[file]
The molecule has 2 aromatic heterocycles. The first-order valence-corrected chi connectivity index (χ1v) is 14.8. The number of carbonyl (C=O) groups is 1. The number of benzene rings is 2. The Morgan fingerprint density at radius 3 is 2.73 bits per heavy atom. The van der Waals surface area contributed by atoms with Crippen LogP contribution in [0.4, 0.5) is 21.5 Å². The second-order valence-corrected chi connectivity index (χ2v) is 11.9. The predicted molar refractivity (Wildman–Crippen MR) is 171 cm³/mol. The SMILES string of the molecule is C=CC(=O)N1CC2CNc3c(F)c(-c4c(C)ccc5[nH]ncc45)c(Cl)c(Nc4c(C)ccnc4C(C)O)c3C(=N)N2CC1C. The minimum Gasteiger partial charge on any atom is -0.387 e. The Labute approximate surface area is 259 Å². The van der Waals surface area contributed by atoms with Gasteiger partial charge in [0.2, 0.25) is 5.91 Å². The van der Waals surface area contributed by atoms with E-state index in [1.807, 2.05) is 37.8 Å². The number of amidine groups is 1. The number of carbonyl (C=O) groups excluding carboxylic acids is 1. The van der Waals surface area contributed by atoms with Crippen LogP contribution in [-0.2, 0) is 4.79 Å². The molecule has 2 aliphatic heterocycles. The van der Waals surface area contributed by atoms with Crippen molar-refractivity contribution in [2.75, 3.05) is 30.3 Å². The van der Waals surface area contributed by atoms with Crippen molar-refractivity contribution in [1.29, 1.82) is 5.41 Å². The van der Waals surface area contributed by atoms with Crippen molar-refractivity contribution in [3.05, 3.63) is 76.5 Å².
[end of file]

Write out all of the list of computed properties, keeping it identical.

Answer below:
The molecule has 2 aromatic heterocycles. The first-order valence-corrected chi connectivity index (χ1v) is 14.8. The number of carbonyl (C=O) groups is 1. The number of benzene rings is 2. The Morgan fingerprint density at radius 3 is 2.73 bits per heavy atom. The van der Waals surface area contributed by atoms with Crippen LogP contribution in [0.4, 0.5) is 21.5 Å². The second-order valence-corrected chi connectivity index (χ2v) is 11.9. The predicted molar refractivity (Wildman–Crippen MR) is 171 cm³/mol. The SMILES string of the molecule is C=CC(=O)N1CC2CNc3c(F)c(-c4c(C)ccc5[nH]ncc45)c(Cl)c(Nc4c(C)ccnc4C(C)O)c3C(=N)N2CC1C. The minimum Gasteiger partial charge on any atom is -0.387 e. The Labute approximate surface area is 259 Å². The van der Waals surface area contributed by atoms with Gasteiger partial charge in [0.2, 0.25) is 5.91 Å². The van der Waals surface area contributed by atoms with E-state index in [1.807, 2.05) is 37.8 Å². The number of amidine groups is 1. The number of carbonyl (C=O) groups excluding carboxylic acids is 1. The van der Waals surface area contributed by atoms with Crippen LogP contribution in [-0.2, 0) is 4.79 Å². The molecule has 2 aliphatic heterocycles. The van der Waals surface area contributed by atoms with Crippen molar-refractivity contribution in [2.75, 3.05) is 30.3 Å². The van der Waals surface area contributed by atoms with Crippen molar-refractivity contribution in [1.29, 1.82) is 5.41 Å². The van der Waals surface area contributed by atoms with Crippen molar-refractivity contribution in [3.05, 3.63) is 76.5 Å².